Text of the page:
London’s Strange Cherubs
Not all faces that adorn buildings are angelic. Quite often, you’ll look up at some detail that caught your eye, only to be stared down by an unusual or unappealing baby. Here’s my collection of London’s strange cherubs and putti*.
The Guilty One
Marking the point where the Great Fire of London stopped in the golden boy of Pye Corner.
Representing the sin of gluttony, our chubby golden friend seems to embody all the blame for the fire, because when it was eventually agreed the fire wasn’t the fault of Catholics, it was blamed on Londoners’ inherent sinful nature.
Below the statue is the inscription; “The boy at Pye-Corner was erected to commemorate the staying of the Great Fire, which beginning at Pudding Lane was ascribed to the sin of gluttony when not attributed to the Papist as on the Monument and the boy was made prodigiously fat to enforce the moral.“ And he looks pretty guilty too.
The Weathered Ones
Look up at Ludgate Circus and you’re in for a shock.
Looming over the traffic lights – looking like Doctor Who baddies – are these decorations on Ludgate House.
Built 1872-3 and originally a Thomas Cook’s perhaps this accounts for globe-trotting and map-reading cherubs seen on lower reliefs;
The Tech-savvy Ones
Two Temple Place is one of London’s best interiors, available to visit for free half the year, but it also boasts the most curious cherubs in London.
Under the designs of William Waldorf Astor (richest man in his day and a fan of eccentricities) he asked the decorations outside to reflect the latest 19th century technological advances.
So that’s why you have two cherubs on the telephone! See the full post here for more pictures.
The Chatty Ones
On a similar theme, there’s a whole office load of chatty cherubs on Telephone House.
Designed by A N Bromley 1898-1902 there are no less that 21 bays of busy cherubs.
Designed by A N Bromley 1898-1902 there are no less that 21 bays of busy cherubs. Telephone House was the headquarters of the National Telephone Company, founded in 1881 to introduce telephone systems to Scotland, the Midlands and Ireland. Within a few years it had massively expanded, needing this huge head office and it was here until 1912 when the Post Office took it over and the industry was nationalised.
The Ones Ready For War
Look up on Aldwych and you’ll see that these cherubs means business.
Now owned by LSE, Clement House was designed by JJ Burnet and the sculptor was Alfred Hodges. Completed in 1911, 99 Aldwych was built for General Accident Insurance, so perhaps these figures were meant to look reassuringly strong and brave?!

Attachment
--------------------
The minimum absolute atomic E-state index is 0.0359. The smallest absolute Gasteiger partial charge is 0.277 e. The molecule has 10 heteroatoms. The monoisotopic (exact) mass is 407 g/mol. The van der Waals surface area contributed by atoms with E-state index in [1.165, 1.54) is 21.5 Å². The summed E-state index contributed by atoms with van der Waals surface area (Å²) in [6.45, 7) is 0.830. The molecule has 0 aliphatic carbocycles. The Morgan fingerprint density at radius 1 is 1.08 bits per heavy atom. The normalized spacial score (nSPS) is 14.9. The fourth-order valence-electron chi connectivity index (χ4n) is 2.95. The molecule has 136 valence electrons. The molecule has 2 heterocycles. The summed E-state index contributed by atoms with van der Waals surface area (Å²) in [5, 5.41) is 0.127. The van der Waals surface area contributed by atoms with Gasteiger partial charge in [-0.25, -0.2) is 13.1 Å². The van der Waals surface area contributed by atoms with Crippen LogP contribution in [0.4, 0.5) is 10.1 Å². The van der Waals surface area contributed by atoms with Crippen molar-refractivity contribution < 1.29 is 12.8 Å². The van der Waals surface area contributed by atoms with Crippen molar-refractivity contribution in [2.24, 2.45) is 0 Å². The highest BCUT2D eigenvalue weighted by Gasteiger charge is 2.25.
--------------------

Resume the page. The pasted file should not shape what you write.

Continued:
The Busy Bodies
This frieze is pretty high up, on a parallel back street of Oxford Street (Hollen Street to be precise) and – sadly – I only had my iPhone. However, I wanted to include them because the gorgeous terracotta sculptures show a busy bunch of cherubs on the former Novello Printing Works (1898).
Arranged in a line, they print sheet music, sit around a meeting table and seemingly load up bundles on boats. Today this part of Soho looks fairly industrial so It’s nice to have this little reminder of the Victorian music producer.
There’s also two more friezes further along which are a little clearer, the first with a more obvious printer…
and the second comprising of a group all gathered around for a sing-song!
The Emotional Ones
The memorial fountain of Augustus Harris, the 19th century actor and impressario, can be found outside Theatre Royal Drury Lane. Rebuilt 1811-12 by Benjamin Dean Wyatt, like most theatre-related sculptures it bears the standard greek tragedy and comedy masks. But what I like about this is that the two cherubs reflect their designated mood!
The Well Endowed One
This last one is just an aside. When strolling down High Holborn I often admire Alfred Waterhouse’s Prudential Assurance Building (1885-1901).
Now known as Holborn Bars but used to be the HQ of the insurance and financial company. There’s no reason why the cherubs that make up the decoration seem to warrant such voluptuous buttocks or enlarged private parts, but perhaps I’m just seeing things! Anyway I thought I’d include them in case anyone else had looked up and wondered!
*’Putti’ is a representation of a naked child, commonly used in Renaissance Art and Architecture and usually a putti is when the whole body is shown and a cherub is in fact a face with wings. Most of these examples should technically be classed as putti, but for this post I’ve used ‘cherub’ as a catch-all term.
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